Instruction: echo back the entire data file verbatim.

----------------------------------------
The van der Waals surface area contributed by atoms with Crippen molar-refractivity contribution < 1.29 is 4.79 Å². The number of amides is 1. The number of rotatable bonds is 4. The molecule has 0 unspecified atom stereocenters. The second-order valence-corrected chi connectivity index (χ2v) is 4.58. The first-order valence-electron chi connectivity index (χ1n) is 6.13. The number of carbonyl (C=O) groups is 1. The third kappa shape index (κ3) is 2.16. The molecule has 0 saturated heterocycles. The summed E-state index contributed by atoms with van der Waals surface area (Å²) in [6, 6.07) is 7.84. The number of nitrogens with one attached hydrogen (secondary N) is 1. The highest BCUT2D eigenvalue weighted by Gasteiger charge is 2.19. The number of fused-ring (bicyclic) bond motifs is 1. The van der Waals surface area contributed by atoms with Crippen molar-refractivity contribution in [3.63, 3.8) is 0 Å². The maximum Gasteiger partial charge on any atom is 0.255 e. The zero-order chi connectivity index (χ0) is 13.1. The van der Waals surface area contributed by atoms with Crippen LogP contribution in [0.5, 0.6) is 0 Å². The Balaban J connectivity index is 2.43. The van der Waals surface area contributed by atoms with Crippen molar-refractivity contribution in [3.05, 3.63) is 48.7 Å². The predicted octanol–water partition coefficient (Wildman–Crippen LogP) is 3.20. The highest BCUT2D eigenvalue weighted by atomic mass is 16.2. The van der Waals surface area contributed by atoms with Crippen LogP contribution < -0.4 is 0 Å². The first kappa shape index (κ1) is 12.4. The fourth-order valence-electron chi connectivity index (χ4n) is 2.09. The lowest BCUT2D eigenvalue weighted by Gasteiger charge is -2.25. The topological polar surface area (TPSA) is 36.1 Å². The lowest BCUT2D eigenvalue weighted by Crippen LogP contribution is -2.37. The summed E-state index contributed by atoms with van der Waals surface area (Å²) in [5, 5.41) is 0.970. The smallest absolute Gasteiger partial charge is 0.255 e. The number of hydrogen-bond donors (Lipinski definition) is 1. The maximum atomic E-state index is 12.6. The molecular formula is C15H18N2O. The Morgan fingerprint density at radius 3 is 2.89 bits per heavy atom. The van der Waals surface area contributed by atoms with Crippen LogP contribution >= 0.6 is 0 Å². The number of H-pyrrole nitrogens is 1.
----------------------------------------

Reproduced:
The van der Waals surface area contributed by atoms with Crippen molar-refractivity contribution < 1.29 is 4.79 Å². The number of amides is 1. The number of rotatable bonds is 4. The molecule has 0 unspecified atom stereocenters. The second-order valence-corrected chi connectivity index (χ2v) is 4.58. The first-order valence-electron chi connectivity index (χ1n) is 6.13. The number of carbonyl (C=O) groups is 1. The third kappa shape index (κ3) is 2.16. The molecule has 0 saturated heterocycles. The summed E-state index contributed by atoms with van der Waals surface area (Å²) in [6, 6.07) is 7.84. The number of nitrogens with one attached hydrogen (secondary N) is 1. The highest BCUT2D eigenvalue weighted by Gasteiger charge is 2.19. The number of fused-ring (bicyclic) bond motifs is 1. The van der Waals surface area contributed by atoms with Crippen molar-refractivity contribution in [3.63, 3.8) is 0 Å². The maximum Gasteiger partial charge on any atom is 0.255 e. The zero-order chi connectivity index (χ0) is 13.1. The van der Waals surface area contributed by atoms with Crippen LogP contribution in [0.5, 0.6) is 0 Å². The Balaban J connectivity index is 2.43. The van der Waals surface area contributed by atoms with Crippen molar-refractivity contribution in [3.05, 3.63) is 48.7 Å². The predicted octanol–water partition coefficient (Wildman–Crippen LogP) is 3.20. The highest BCUT2D eigenvalue weighted by atomic mass is 16.2. The van der Waals surface area contributed by atoms with Crippen LogP contribution < -0.4 is 0 Å². The first kappa shape index (κ1) is 12.4. The fourth-order valence-electron chi connectivity index (χ4n) is 2.09. The lowest BCUT2D eigenvalue weighted by Gasteiger charge is -2.25. The topological polar surface area (TPSA) is 36.1 Å². The lowest BCUT2D eigenvalue weighted by Crippen LogP contribution is -2.37. The summed E-state index contributed by atoms with van der Waals surface area (Å²) in [5, 5.41) is 0.970. The smallest absolute Gasteiger partial charge is 0.255 e. The number of hydrogen-bond donors (Lipinski definition) is 1. The maximum atomic E-state index is 12.6. The molecular formula is C15H18N2O. The Morgan fingerprint density at radius 3 is 2.89 bits per heavy atom. The van der Waals surface area contributed by atoms with Crippen LogP contribution >= 0.6 is 0 Å². The number of H-pyrrole nitrogens is 1.